Board Approves Plan to Transform Tysons

June 23, 2010
OPA 125/10

News Highlights

  • Tysons will become national model for smart growth.
  • 75 percent of future growth will be concentrated within a half-mile from the four future Metro stations, an easy walking distance.
  • By 2050, Tysons could be home to up to 100,000 residents and 200,000 jobs.

More Information

Statement by Chairman Sharon Bulova on the Adoption of the Tysons Comprehensive Plan Amendment
(June 22, 2010)

Rendering of Tysons

Rendering of Tysons

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By 2050, Tysons will be transformed into a walkable, green urban center based on a plan approved June 22 by the Fairfax County Board of Supervisors.

“With the adoption of the Tysons plan amendment, Tysons will become a national example of smart growth, a second downtown for the metropolitan Washington, D.C., region,” said Fairfax County Board of Supervisors Chairman Sharon Bulova. “Our plan to transform Tysons is unprecedented. It is exciting and forward thinking, and it marks a historic step for Fairfax County and the entire region.”

Following a public hearing, the board voted to adopt an updated land use plan and zoning ordinance for Tysons.

The plan envisions Tysons as home to up to 100,000 residents and 200,000 jobs by 2050. It will become a 24-hour urban center where people live, work and play — instead of a sprawling suburban office park.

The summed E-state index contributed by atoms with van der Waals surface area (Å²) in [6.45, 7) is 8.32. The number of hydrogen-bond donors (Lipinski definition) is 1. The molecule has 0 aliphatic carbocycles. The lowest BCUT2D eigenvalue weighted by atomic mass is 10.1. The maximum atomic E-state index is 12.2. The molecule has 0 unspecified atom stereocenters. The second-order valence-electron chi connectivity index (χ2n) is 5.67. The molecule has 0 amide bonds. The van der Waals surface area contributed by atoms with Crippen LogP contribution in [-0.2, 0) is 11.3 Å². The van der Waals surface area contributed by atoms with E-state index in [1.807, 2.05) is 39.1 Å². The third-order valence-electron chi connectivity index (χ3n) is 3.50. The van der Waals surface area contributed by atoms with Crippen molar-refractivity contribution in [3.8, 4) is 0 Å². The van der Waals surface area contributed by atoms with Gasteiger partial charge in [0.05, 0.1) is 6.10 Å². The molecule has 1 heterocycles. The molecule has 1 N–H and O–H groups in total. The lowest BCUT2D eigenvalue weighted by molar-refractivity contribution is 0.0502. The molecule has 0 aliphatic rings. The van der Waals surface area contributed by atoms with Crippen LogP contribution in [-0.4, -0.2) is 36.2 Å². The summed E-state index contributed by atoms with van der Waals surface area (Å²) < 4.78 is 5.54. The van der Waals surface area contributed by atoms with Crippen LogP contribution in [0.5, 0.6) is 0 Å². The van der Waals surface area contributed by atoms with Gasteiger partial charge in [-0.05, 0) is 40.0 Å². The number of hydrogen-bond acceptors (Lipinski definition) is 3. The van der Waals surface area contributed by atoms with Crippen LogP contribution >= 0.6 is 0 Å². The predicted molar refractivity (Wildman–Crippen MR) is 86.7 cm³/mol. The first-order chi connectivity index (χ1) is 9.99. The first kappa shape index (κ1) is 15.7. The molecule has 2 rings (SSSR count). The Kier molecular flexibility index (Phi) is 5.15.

Because the plan was designed to take advantage of the four new Metro stations coming to Tysons in 2013, 75 percent of future growth will be within a half mile of these stations. Many offices and homes will be a three to six minute walk from the stations, allowing people to get around on foot, bicycle, bus or Metro.

The plan also encourages green building, affordable housing and open space:

  • Green Building: New buildings must meet minimum green construction standards. Green buildings will help the county reach its goal of cutting carbon emission by 80 percent because they use 25-30 percent less energy.
  • Affordable Housing: 20 percent of new residences must be set aside as work force or affordable housing. This requirement goes beyond the county’s current policy of 12 percent. This housing will be made available to residents making from 50 to 120 percent of the area median income.
  • Parks and Open Space: The plan calls for a large, central, “signature” park, as well as urban plazas across Tysons. The park and plazas will host community events, farmers markets, outdoor performances, art shows and weekend festivals. The plan also incorporates a network of trails throughout Tysons, offering people the opportunity to jog, walk, dog walk and bike.

The plan is built on transit-oriented development (TOD) principles. By building homes, stores and offices near transit, car trips can be dramatically reduced. Recent research by the Federal Transit Administration shows that people living in Washington area TODs cut their car trips by almost 50 percent.

As currently built, Tysons caters to cars not people. Today, 105,000 people commute into Tysons daily while just 17,000 people live there. As a result, there are 167,000 parking spaces in Tysons — or 1.3 spaces for every employee and resident. These spaces also consume 40 million square feet of land.


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